These favorable advancements haven’t come without a variety of challenges, including continued banking access stalls, compliance hurdles, and environmental tragedies. While most legal markets in the nation are struggling to keep up with the demand for qualified talent, select California enterprises laid off an average of 30% of their workforce due to numerous obstacles. Most notably, the vaping crisis shed light on the need for consistent regulation and testing. Additionally, lack of access to capital has significantly slowed down business growth nationwide.
According to a survey Wurk sent to leading enterprise U.S. cannabis businesses, the largest human resource challenge in 2019 was managing rapid growth and scaling the workforce to meet demand. Managers felt pressure to ensure hiring plans were strategic, yet could meet the constant change of the industry, and many learned that employee turnover was directly related to a lack of training and effective performance management practices.
2019 tested the resiliency, patience, and commitment of many in the industry. As 2020 begins, consider this: this is a passionate community that has the experience, determination and gumption to persevere no matter the roadblocks. As pioneers in cannabis HR, leaders are responsible for providing the right support and resources to the people of the industry, so momentum continues.
In 2020, recognize these 9 trends in cannabis Human Capital Management:
Employee Training & Performance Management
While more than half of the US has some form of cannabis legislation in place, the industry still lacks a standardized education and training program for employees in each vertical. Compliance and risk management programs have been developed by vendors like Cannabis Trainers, and states such as Massachusetts are mandating that operators take part in these sessions. A portion of marijuana businesses have created internal training programs and will invite producers in-house to offer product education to budtenders.
Although there’s been progress in this category, the industry is still a long way away from providing consistent, reliable education to employees. In the coming year, HR leaders will have self-developed or outsourced courses on compliance, at a minimum. More and more operations will expand their employee development to include product and plant specifics, responsible selling best practices, and even positive psychology coaching.
Reducing employee turnover will remain a focus for cannabis HR leaders in 2020. Operators will take a fresh look at how performance management is handled and whether it aligns with company culture. One approach to replace the annual review will be “continuous performance management,” where frequent one-on-ones are scheduled to improve communication, address issues fast, and ensure employees are engaged in the organization. HRIS platforms can support these conversations with people data so managers can combine the human interaction with trending evidence in order to spot at-risk employees before they jump ship.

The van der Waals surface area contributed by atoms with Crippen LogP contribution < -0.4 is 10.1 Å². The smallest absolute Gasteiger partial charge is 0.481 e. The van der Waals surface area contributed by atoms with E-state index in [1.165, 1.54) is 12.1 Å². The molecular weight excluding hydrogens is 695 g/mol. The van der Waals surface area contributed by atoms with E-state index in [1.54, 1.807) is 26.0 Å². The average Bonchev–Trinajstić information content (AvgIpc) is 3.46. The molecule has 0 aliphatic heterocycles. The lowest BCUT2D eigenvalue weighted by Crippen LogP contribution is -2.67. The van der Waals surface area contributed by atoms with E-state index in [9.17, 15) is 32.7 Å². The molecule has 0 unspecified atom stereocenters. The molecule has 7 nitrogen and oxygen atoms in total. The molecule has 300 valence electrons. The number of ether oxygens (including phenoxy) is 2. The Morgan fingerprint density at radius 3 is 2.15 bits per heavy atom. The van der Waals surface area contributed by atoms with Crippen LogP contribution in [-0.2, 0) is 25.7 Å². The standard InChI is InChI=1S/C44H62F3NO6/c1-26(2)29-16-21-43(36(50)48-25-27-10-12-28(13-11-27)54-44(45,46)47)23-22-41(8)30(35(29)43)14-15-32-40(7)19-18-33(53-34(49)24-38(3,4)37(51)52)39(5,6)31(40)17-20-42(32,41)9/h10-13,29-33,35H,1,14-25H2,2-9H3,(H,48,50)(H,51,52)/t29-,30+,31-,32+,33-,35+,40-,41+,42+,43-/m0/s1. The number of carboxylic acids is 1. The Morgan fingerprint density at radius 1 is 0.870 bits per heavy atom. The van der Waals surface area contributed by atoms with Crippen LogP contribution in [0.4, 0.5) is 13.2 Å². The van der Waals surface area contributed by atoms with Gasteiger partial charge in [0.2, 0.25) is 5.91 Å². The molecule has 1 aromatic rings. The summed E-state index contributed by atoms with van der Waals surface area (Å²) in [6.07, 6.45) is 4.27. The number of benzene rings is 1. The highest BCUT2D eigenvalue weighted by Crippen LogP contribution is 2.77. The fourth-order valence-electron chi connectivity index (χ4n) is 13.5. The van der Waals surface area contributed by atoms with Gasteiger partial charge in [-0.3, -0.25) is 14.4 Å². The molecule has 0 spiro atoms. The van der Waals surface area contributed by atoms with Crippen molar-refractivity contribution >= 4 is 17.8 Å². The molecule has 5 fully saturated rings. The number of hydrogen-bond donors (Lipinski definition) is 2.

People are a business’s largest asset, which means not only can they be the most substantial expense, they are also the biggest revenue generator. The Employee Experience (what people encounter, observe or feel over the course of their employee journey) will begin to be a part of cannabis HR strategy into the new year. By gathering insights about this unique workforce through surveys, interviews, and conversational documentation, cannabis businesses will start to define an Employee Experience that parallels the company’s mission, vision, and values.
Forbes recently included “tending” people as an HR trend to be aware of in 2020. The idea is to cultivate employees and support their growth, rather than manage them. This intentional relationship-building practice evokes a sense of community and wellbeing. Harvard Business Review notes that tending goes a long way in mitigating the “workers as machines” phenomenon. If crucial talent feels they are just a cog in the Multi-State Operator machine or an unseen hourly inventory manager, the likelihood of them voluntarily departing the business will rise.
Standardization vs Customization
Recognition must be given to leadership in 2019 for leaning on other industries for processes to effectively manage a mostly hourly workforce. While cannabis businesses are still in start-up mode, there are labor tasks and procedures that mirror those in the fast food, hospitality, and agricultural segments that can help shape standards. There’s no need to reinvent the wheel, but it’s obvious that the intricacies involved with the seed-to-sale process require customization.
In 2020, HR will balance enforcing best practices and the need for agile, tailored decision-making. When it comes to talent acquisition, for example, a hiring manager may draft a job description that includes vital soft skills, like reliability, communication skills, organization, adaptability, and leadership. In new cannabis markets, following a cookie-cutter model won’t generate the talent pool needed to build a business.
Being innovative with tried and true methods will allow leadership to solve bottlenecks today, not in the future.
Data-Driven Decision Making
According to Deloitte’s 2018 Human Capital Trends report, 85% of companies see people analytics as a high priority, but only 42% believe they are either ‘very ready’ or ‘ready’ to meet expectations. Over the years, cannabis executives have taken action to implement a technology foundation that supports compliance, streamlines processes, and reduces cost. Yet, there is still a lot of runway left to cover.